09/19/12 — $2.3 million in projects submitted to Golden LEAF grant committee

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$2.3 million in projects submitted to Golden LEAF grant committee

By Steve Herring
Published in News on September 19, 2012 1:46 PM

Six local, and mostly educational, projects totaling more than $2.3 million have been selected to be eligible for a share of $2 million in funding through the Golden LEAF Foundation's Community Assistance Initiative -- a grant-making process targeting the state's economically distressed counties.

The recommended projects follow six months of community meetings held at Wayne Community College to identify local needs that would qualify for the funding.

The meetings resulted in 24 projects representing nearly $27 million in total costs with $13 million being sought from the Community Assistance Initiative.

Golden LEAF money comes from the tobacco quota buyout and settlement reached several years ago between the federal government and the tobacco companies. A portion of the money paid out by the companies was set aside to boost economic development and quality of life in the state. The foundation was created to distribute the money.

The nine-member Wayne County Community Assistance Initiative Review Team prioritized the following for submission to the Golden LEAF Foundation:

* Wayne Community College, $521,690 for a training and credentialing project to offer programs for machining, HVAC, mechanical engineering, electronics and industrial systems credentialing. Total project cost is $521,690.

* Goldsboro Family YMCA, $500,000 for multisport complex to be built on a 44-acre site at the Y's soccer field on Harding Drive. While it will be built like a soccer field, it can be used for flag football, T-ball, field hockey and lacrosse. Total project cost is $1,344,000.

* Wayne County Public Schools, $526,095.89 for STEM (science, technology, engineering, math) learning centers at Mount Olive, Dillard, Eastern Wayne and Rosewood middle schools. Total project cost is $851,695.89.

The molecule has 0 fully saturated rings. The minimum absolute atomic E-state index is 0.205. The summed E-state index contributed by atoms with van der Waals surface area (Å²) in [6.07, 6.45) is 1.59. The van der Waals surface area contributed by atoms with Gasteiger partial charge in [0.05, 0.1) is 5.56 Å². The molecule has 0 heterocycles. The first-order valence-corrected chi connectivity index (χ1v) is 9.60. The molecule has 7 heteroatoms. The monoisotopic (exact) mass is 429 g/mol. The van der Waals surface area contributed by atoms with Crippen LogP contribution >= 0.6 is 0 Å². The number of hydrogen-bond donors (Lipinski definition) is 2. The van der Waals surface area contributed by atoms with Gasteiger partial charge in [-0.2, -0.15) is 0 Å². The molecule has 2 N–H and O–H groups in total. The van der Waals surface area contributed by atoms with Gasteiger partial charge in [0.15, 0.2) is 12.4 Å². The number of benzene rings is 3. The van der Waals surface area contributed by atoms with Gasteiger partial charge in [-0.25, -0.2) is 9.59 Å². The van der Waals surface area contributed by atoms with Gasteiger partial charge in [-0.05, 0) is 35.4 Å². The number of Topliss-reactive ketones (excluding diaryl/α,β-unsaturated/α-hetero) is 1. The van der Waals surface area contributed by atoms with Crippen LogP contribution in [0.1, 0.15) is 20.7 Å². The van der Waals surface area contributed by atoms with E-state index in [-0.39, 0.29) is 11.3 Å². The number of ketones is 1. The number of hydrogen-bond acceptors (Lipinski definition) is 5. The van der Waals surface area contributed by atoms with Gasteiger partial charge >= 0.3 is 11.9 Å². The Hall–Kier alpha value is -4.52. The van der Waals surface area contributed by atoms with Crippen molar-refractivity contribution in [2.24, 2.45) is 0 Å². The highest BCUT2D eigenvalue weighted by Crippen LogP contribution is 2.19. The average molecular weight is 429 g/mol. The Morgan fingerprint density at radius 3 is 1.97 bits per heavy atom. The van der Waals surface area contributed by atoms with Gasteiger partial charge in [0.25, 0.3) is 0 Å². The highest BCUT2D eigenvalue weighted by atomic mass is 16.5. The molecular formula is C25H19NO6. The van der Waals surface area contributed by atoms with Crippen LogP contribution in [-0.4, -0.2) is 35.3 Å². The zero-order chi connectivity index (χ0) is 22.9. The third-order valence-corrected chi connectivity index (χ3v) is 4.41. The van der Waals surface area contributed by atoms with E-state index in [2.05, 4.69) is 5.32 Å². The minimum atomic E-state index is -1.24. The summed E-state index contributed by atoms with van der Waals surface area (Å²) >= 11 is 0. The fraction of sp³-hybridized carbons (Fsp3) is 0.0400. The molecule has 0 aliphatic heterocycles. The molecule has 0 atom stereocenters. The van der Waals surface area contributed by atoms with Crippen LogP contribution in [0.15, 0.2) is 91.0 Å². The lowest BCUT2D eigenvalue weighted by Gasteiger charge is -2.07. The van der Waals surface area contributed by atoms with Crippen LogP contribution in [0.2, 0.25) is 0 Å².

* WATCH, $432,100, to hire a new clinical team including a family nurse practitioner and support staff. Total project cost is $1,760,900.

* Communities in Schools of Wayne County, $156,000 for Success for Kids, an expansion of the success coaches program in middle and elementary schools. Total project cost is $156,000.

* Mount Olive College, $216,250 for the Mentoring for Success program that is based on similar programs in other communities in which college students are paired with public school students to encourage continued success in their schooling. Goals for the mentoring program could include career aspirations, academic success, and personal well-being and growth. Shared activities between the paired students and their mentors could include attending workshops, listening to motivational speakers and generally encouraging students to continue their education. Total project cost is $314,000.

The total requested, $2,352,135.89, is more than the $2 million available to the county through the program. However, during the local planning sessions, Golden LEAF officials stressed the need for the committee to submit more than $2 million in proposals just in case one of the projects is not funded.

There is no "re-do" they said, meaning that if a project is eliminated, the committee could not substitute another.

These organizations must now complete full application packages for their projects, which will be subject to review by the Golden LEAF Foundation staff and board of directors, said Pat Cabe, foundation vice president of programs/community assistance and outreach.

Formal proposals will have to be submitted by noon Oct. 15 in order to give the foundation time to study them, Ms. Cabe said. The final decision will be made by the foundation board when it meets Dec. 6.

"Our thanks go out to everyone who participated in the Wayne County Community Assistance Initiative process, and to those who submitted project ideas," she said. "There was great appreciation for all the proposals that were submitted. We look forward to our future work together. We all know there is much more to be done."

The review team was made up of:

* Education and workforce development: Dr. Phillip Kerstetter, Mount Olive College president; Mike Haney, existing industry specialist with the Wayne County Economic Development Alliance; Susie Acree of the Partnership for Children of Wayne County; and alternate Dorothy Moore of Wayne Community College.

* Economic development and infrastructure: Robyn Wade of An Open Door Community Development Corp.; Chuck Allen, Goldsboro City Council; Sherry Archibald, Paramount Theatre; and alternate Kari Sander of Mount Olive College.

* Youth services: Mary Ann Dudley, Boys and Girls Club; Darren Goroski, Goldsboro Family Y; and Linda Dean, principal of Riverbend School at Cherry Hospital; and alternate Mural Lanier of Wayne Community College.

Committee members had to sign a conflict of interest form and were not allowed to vote for any projects they were involved with or stood to profit from.